Whatever else you may say about The Wolverine, the latest Marvel comic-book adventure to reach the big screen, say this: It takes guts -- and, apparently, both a big movie star and a popular hero -- to get Hollywood to spend a bundle on a tentpole movie the bulk of whose characters are Japanese.
Hollywood has a massive fear of foreign film and stars who either don't speak English or don't look obviously American. Why? Because Americans -- particularly that crucial young audience, many of whom seem to spend so much of their time writing and reading texts -- apparently hate subtitles. (And black-and-white -- but that's another issue.)
So while, yes, The Wolverine is about a famous comic-book figure (the most popular of the X-Men), it's still a movie that is primarily set in Japan and features mainly Japanese actors. (Though its subtitles are, in fact, minimal.)
Thankfully, there is more to be grateful for than just Hollywood's (reluctant) effort at diversity. Director James Mangold, working from a script by Mark Bomback and Scott Frank, has made an extremely entertaining comic-book movie -- though a comic-book movie nonetheless. Which means that it is long on action and short on tension, filled with the antics of the engagingly gruff, anger-management-challenged mutant named Logan, played by Hugh Jackman.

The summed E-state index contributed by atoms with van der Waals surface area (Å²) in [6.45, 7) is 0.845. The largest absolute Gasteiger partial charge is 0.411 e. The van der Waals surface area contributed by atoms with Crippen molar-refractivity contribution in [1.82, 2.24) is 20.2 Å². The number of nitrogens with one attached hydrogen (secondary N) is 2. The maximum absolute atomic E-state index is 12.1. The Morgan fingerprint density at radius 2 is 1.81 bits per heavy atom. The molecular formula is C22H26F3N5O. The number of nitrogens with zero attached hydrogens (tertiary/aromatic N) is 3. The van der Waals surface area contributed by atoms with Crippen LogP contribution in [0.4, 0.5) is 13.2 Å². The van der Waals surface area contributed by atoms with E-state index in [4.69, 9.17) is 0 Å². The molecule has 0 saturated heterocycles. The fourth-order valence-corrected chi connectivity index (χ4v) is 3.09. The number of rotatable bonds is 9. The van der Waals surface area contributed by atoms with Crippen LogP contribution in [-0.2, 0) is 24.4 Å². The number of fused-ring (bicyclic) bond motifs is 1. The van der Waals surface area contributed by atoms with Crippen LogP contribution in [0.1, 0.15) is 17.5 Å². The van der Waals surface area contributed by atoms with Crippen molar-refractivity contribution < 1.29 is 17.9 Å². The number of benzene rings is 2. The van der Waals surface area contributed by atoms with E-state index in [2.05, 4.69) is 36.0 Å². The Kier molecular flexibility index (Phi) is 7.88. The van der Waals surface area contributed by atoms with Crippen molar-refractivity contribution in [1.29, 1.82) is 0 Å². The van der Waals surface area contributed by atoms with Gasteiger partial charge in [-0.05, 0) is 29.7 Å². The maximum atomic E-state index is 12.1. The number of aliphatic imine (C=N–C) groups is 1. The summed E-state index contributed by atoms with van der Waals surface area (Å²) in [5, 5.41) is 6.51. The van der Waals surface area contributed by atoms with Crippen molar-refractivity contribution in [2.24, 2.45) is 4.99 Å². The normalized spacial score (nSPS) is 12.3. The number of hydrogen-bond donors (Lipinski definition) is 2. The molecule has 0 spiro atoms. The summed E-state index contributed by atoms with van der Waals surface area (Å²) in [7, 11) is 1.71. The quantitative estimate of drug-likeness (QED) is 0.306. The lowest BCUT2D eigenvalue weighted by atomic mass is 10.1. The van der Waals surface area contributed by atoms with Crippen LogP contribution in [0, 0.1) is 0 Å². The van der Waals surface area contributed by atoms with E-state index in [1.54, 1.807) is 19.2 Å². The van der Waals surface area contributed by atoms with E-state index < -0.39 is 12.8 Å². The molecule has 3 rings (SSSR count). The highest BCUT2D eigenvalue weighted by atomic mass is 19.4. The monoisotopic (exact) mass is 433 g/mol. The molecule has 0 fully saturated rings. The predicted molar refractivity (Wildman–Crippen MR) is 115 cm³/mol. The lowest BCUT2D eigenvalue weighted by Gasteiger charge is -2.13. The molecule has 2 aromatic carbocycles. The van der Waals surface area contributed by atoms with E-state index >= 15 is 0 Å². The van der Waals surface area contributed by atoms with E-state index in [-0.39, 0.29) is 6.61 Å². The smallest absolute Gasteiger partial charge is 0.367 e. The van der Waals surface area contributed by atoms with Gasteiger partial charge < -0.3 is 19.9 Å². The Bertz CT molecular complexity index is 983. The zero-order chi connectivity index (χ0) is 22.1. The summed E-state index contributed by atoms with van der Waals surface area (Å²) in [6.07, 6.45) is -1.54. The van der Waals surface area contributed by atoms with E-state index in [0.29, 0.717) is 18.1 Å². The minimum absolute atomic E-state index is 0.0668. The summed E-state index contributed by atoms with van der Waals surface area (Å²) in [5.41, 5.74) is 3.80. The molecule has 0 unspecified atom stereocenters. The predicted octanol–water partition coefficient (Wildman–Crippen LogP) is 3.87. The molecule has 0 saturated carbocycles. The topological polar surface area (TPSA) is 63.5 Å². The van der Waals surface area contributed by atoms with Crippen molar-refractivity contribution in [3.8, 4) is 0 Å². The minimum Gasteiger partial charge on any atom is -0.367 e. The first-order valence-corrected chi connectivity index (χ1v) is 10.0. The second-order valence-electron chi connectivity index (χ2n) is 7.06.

Set after the events of X-Men: The Last Stand (and long after the story in the sorry X-Men Origins: Wolverine), The Wolverine finds Logan living in the woods somewhere in the American northwest. (This, after a prologue that shows him as a Japanese POW near Nagasaki, saving the life of a guard when the Americans drop the A-bomb.)
He's plucked from his hermit-like existence by a young Japanese girl with crimson hair and a wicked touch with a samurai sword. She's Yukio (Rila Fukushima), the adoptive granddaughter of the man Logan saved in Japan. That man is dying in Tokyo and has sent her to bring him back so he can personally thank Logan once again.
This review continues on my website.
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